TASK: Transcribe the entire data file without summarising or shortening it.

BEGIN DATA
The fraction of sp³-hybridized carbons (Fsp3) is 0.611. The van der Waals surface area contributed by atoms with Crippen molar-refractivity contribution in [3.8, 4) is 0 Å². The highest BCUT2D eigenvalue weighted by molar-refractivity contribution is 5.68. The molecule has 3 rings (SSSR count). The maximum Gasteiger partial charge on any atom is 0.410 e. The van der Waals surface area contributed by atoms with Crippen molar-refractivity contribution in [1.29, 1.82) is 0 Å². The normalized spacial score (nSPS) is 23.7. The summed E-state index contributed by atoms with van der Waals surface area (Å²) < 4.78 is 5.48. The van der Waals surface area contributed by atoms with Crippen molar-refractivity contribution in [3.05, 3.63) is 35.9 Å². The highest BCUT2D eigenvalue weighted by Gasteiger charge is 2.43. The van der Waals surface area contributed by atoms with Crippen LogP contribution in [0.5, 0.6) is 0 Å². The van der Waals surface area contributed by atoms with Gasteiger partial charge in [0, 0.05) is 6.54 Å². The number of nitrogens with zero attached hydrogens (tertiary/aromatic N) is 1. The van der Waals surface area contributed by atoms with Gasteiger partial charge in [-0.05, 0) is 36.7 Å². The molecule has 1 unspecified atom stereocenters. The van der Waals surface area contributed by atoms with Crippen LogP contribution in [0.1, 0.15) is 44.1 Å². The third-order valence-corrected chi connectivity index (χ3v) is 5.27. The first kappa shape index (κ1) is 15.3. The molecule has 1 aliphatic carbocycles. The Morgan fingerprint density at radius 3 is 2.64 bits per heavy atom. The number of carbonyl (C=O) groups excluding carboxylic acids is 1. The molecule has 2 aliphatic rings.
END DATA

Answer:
The fraction of sp³-hybridized carbons (Fsp3) is 0.611. The van der Waals surface area contributed by atoms with Crippen molar-refractivity contribution in [3.8, 4) is 0 Å². The highest BCUT2D eigenvalue weighted by molar-refractivity contribution is 5.68. The molecule has 3 rings (SSSR count). The maximum Gasteiger partial charge on any atom is 0.410 e. The van der Waals surface area contributed by atoms with Crippen molar-refractivity contribution in [1.29, 1.82) is 0 Å². The normalized spacial score (nSPS) is 23.7. The summed E-state index contributed by atoms with van der Waals surface area (Å²) < 4.78 is 5.48. The van der Waals surface area contributed by atoms with Crippen molar-refractivity contribution in [3.05, 3.63) is 35.9 Å². The highest BCUT2D eigenvalue weighted by Gasteiger charge is 2.43. The van der Waals surface area contributed by atoms with Crippen LogP contribution in [0.5, 0.6) is 0 Å². The van der Waals surface area contributed by atoms with Gasteiger partial charge in [0, 0.05) is 6.54 Å². The number of nitrogens with zero attached hydrogens (tertiary/aromatic N) is 1. The van der Waals surface area contributed by atoms with Gasteiger partial charge in [-0.05, 0) is 36.7 Å². The molecule has 1 unspecified atom stereocenters. The van der Waals surface area contributed by atoms with Crippen LogP contribution in [0.1, 0.15) is 44.1 Å². The third-order valence-corrected chi connectivity index (χ3v) is 5.27. The first kappa shape index (κ1) is 15.3. The molecule has 1 aliphatic carbocycles. The Morgan fingerprint density at radius 3 is 2.64 bits per heavy atom. The number of carbonyl (C=O) groups excluding carboxylic acids is 1. The molecule has 2 aliphatic rings.